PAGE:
pierre laszlo

Cyperus papyrus (Cyperaceae)

Plant of the month    (©Pierre Laszlo, all rights reserved)
Cyperus papyrus    (Cyperaceae)
reed, aka sedge, bulrush

This tall, thin but robust, aquatic perennial can reach 5 m in height. It grows from thick, woody, underwater rhizomes, forming a dense cluster of thin, bright green leaves, 10-30 cm in length. At the top, a young plant resembles a feather-duster.
Sedges form vast stands, often square kilometers in area, along river banks, swamps and ponds, thoughout the wetter parts of Africa and the Middle East. The infant Moses, according to the Bible, was found in a sedge-papyrus boat.
Likewise, the papyrus sedge served as a cradle for culture. Even though widely known, this is worth repeating.
The sedge papyrus allowed Egyptian scribes of Antiquity a support to write on. The English word, paper, stems directly from the Egyptian ‟papyrus.‟ Moreover, to inscribe the papyrus paper, scribes used a stylus, also made from papyrus.
The oldest known papyrus dates from 3,100 BCE. Having remained unwritten upon, it was found in Hemaka’s tomb, in the northern part of Saqquara, Egypt. Hemaka was chancellor during the long reign of the First Dynasty fourth king, pharaoh Den.
In addition to paper and pen, both devices for recording information, reeds also gave us musical instruments, such as the flute, the organ, the oboe, …To this day, players  of wind instruments refer to them as reeds.  
The poet Elizabeth Barrett Browning (1806-1861) thus described, in ‟A Musical Instrument,‟ the devising of the first flute:

‟What was he doing, the great god Pan
Down in the reeds by the river?‟

She then proceeds to describe the cutting of a reed, its hewing, removal of the pith and holes being notched until a flute is made. She then goes on:

‟This is the way (…)
The only way, since gods began
To make sweet music, they could succeed.‟

Then, she writes of god Plan, having made the flute that bears his name,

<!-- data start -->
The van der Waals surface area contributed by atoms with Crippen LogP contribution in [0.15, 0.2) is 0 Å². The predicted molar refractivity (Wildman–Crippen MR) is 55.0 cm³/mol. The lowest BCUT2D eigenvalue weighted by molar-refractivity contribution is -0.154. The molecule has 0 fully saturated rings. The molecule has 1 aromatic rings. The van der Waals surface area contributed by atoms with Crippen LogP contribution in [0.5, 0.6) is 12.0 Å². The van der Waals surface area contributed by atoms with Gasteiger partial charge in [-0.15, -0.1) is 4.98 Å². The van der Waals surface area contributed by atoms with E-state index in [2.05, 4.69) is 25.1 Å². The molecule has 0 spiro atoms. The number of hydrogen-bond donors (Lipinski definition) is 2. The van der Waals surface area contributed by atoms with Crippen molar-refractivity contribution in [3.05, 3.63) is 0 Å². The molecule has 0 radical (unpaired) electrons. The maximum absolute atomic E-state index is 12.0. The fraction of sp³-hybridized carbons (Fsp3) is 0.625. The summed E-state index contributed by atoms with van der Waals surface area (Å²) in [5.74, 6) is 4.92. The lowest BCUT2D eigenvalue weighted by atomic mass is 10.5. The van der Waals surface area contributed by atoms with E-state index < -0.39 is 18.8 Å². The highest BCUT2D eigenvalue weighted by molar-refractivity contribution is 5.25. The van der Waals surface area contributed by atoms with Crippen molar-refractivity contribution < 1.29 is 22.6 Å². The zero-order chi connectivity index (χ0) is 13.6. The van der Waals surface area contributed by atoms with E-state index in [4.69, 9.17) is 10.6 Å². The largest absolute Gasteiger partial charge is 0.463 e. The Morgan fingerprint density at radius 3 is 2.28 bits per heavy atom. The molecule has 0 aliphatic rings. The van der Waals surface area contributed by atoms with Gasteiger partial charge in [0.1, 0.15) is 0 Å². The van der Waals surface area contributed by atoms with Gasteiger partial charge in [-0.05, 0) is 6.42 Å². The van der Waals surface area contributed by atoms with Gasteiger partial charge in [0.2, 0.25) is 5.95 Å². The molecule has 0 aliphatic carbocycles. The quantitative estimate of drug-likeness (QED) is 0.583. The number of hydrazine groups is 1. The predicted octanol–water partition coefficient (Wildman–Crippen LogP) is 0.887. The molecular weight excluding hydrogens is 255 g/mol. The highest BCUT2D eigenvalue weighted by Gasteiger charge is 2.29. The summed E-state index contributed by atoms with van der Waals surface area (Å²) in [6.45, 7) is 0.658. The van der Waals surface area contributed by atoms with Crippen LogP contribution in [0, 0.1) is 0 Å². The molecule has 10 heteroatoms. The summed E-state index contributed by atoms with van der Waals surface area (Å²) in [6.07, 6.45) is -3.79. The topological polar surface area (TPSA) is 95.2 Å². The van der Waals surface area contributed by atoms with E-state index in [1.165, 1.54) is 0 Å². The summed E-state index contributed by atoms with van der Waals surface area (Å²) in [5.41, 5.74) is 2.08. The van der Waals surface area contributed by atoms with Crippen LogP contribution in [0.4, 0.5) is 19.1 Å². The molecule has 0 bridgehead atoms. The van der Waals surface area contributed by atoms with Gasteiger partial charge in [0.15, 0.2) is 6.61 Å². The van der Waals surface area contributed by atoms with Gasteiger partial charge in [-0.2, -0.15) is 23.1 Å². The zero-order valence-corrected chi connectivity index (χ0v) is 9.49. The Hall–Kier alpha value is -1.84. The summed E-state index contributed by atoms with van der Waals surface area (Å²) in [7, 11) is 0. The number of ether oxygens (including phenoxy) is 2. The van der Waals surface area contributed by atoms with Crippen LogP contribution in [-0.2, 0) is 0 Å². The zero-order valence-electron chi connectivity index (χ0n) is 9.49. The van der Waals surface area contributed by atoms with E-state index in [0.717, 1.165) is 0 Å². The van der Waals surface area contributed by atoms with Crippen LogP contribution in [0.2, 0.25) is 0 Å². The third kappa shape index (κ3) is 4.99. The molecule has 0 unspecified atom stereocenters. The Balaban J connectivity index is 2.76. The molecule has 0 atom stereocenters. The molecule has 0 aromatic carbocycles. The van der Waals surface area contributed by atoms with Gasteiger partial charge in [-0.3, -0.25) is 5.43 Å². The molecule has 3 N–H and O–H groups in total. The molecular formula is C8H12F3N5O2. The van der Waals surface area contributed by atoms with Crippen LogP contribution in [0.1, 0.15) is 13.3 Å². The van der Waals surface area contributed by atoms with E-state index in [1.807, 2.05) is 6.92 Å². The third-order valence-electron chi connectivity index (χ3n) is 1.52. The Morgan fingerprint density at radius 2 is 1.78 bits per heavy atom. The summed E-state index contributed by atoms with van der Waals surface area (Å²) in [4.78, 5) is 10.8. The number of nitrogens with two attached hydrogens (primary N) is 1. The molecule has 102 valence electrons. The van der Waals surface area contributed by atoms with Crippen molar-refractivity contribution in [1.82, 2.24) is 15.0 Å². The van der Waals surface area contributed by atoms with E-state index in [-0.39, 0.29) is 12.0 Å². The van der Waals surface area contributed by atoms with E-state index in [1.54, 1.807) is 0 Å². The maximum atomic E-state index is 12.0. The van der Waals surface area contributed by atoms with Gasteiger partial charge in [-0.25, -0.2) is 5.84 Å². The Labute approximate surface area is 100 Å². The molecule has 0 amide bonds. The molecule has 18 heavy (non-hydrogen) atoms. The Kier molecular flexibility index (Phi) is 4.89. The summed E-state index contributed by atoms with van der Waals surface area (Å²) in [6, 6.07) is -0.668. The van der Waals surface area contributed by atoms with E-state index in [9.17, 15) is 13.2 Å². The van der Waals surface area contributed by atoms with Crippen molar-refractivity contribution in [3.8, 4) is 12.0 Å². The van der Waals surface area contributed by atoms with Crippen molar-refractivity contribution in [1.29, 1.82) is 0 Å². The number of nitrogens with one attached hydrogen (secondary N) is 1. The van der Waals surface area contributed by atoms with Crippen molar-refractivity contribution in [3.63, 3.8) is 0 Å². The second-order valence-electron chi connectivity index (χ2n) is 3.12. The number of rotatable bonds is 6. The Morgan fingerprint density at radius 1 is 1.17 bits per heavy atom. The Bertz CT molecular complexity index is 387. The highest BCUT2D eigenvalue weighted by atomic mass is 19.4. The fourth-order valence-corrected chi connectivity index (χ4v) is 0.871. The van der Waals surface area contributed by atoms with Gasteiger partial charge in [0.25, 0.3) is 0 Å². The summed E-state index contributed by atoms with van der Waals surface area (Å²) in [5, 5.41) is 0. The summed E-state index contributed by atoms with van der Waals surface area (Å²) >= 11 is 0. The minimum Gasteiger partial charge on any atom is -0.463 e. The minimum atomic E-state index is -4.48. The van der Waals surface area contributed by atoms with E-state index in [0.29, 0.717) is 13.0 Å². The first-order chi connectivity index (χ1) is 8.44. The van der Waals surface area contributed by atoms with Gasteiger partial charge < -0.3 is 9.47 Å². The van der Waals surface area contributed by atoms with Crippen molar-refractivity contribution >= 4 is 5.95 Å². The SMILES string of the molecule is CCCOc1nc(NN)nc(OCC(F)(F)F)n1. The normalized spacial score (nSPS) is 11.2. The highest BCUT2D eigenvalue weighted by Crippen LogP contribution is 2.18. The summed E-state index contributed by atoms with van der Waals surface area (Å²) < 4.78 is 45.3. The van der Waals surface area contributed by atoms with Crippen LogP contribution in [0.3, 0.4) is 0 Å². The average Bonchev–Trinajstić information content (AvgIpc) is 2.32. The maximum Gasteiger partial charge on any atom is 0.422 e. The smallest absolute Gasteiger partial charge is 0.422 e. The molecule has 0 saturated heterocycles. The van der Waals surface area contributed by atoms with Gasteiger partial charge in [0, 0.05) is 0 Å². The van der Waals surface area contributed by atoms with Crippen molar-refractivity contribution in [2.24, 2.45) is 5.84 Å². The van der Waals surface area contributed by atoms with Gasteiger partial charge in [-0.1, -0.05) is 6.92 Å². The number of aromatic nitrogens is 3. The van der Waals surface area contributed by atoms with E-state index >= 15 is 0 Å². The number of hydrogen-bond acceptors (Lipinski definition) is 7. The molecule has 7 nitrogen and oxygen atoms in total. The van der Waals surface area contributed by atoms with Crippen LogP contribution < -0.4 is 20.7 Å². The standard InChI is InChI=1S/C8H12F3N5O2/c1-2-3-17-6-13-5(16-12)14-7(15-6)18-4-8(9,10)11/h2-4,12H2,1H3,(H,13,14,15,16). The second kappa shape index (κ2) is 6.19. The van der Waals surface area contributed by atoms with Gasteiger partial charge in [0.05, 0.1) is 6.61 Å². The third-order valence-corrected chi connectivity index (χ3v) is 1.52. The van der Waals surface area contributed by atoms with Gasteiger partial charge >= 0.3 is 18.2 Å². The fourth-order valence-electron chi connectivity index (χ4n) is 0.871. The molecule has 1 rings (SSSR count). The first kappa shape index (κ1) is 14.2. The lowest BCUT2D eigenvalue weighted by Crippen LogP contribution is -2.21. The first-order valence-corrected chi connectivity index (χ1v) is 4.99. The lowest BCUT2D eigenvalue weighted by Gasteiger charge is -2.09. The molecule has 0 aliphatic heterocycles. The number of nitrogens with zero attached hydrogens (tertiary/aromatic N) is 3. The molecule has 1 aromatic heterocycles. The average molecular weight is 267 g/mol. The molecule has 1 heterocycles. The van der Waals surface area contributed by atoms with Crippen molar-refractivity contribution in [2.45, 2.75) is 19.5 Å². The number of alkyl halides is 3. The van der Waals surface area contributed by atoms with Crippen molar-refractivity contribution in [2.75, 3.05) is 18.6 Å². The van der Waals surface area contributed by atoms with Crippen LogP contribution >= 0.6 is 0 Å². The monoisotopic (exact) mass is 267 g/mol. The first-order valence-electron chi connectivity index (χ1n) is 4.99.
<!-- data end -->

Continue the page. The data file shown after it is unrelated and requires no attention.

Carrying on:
‟dropping his mouth to a hole in the reed,
He blew in power by the river.‟

From Greek mythology and English poetry, let us return to Egypt and to the Egyptians of Antiquity. They had multiple uses for papyrus that grew by the Nile. They designed garlands for the gods from the feather-duster heads. They ate, raw or cooked, the pith from young shoots. They turned the woody rhizome into kitchenware, burned it for fuel. Stems served to make boats — not only for baby Moses — but also sails, and cordage. They wove it into cloth, mats and sandals.
All around the Mediterranean, humble people slept on sedge mattresses. As the Roman poet Ovid (43 BCE- 17 or 18 CE) wrote in his collection entitled Fasti, ‟river sedge provided a modest couch.‟
While ancient Egyptians turned sedge papyrus into writing paper, their neighbors in Mesopotamia (modern Iraq), the land framed by the parallel valleys of the Tigris and Euphrates rivers, only used the plant for sails for their boats. They did not need it for writing, since they already had clay tablets that recorded the first documented accounts in history. The clay tablets, incised with what became cuneiform script, with gradual abstraction led to both numeracy and literacy. As for the papyrus-made sails, they served to transport goods, which provided Mesopotamians with commercial ascendancy throughout the Middle East.